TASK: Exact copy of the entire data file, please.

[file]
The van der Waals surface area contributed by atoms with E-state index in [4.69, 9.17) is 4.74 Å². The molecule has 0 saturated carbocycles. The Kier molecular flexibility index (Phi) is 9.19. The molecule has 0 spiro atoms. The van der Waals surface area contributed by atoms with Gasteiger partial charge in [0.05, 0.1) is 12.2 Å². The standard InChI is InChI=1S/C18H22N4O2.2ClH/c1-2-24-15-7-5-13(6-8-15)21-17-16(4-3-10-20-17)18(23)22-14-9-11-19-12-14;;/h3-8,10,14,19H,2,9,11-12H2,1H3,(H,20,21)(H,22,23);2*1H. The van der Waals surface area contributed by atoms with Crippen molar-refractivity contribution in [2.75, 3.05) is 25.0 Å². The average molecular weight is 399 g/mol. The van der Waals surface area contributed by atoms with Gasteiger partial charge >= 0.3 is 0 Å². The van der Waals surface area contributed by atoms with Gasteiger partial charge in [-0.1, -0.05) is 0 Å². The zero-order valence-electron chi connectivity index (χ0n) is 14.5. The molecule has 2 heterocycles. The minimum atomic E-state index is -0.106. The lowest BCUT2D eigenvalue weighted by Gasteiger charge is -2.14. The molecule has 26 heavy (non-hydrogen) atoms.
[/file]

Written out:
The van der Waals surface area contributed by atoms with E-state index in [4.69, 9.17) is 4.74 Å². The molecule has 0 saturated carbocycles. The Kier molecular flexibility index (Phi) is 9.19. The molecule has 0 spiro atoms. The van der Waals surface area contributed by atoms with Gasteiger partial charge in [0.05, 0.1) is 12.2 Å². The standard InChI is InChI=1S/C18H22N4O2.2ClH/c1-2-24-15-7-5-13(6-8-15)21-17-16(4-3-10-20-17)18(23)22-14-9-11-19-12-14;;/h3-8,10,14,19H,2,9,11-12H2,1H3,(H,20,21)(H,22,23);2*1H. The van der Waals surface area contributed by atoms with Crippen molar-refractivity contribution in [2.75, 3.05) is 25.0 Å². The average molecular weight is 399 g/mol. The van der Waals surface area contributed by atoms with Gasteiger partial charge >= 0.3 is 0 Å². The van der Waals surface area contributed by atoms with Gasteiger partial charge in [-0.1, -0.05) is 0 Å². The zero-order valence-electron chi connectivity index (χ0n) is 14.5. The molecule has 2 heterocycles. The minimum atomic E-state index is -0.106. The lowest BCUT2D eigenvalue weighted by Gasteiger charge is -2.14. The molecule has 26 heavy (non-hydrogen) atoms.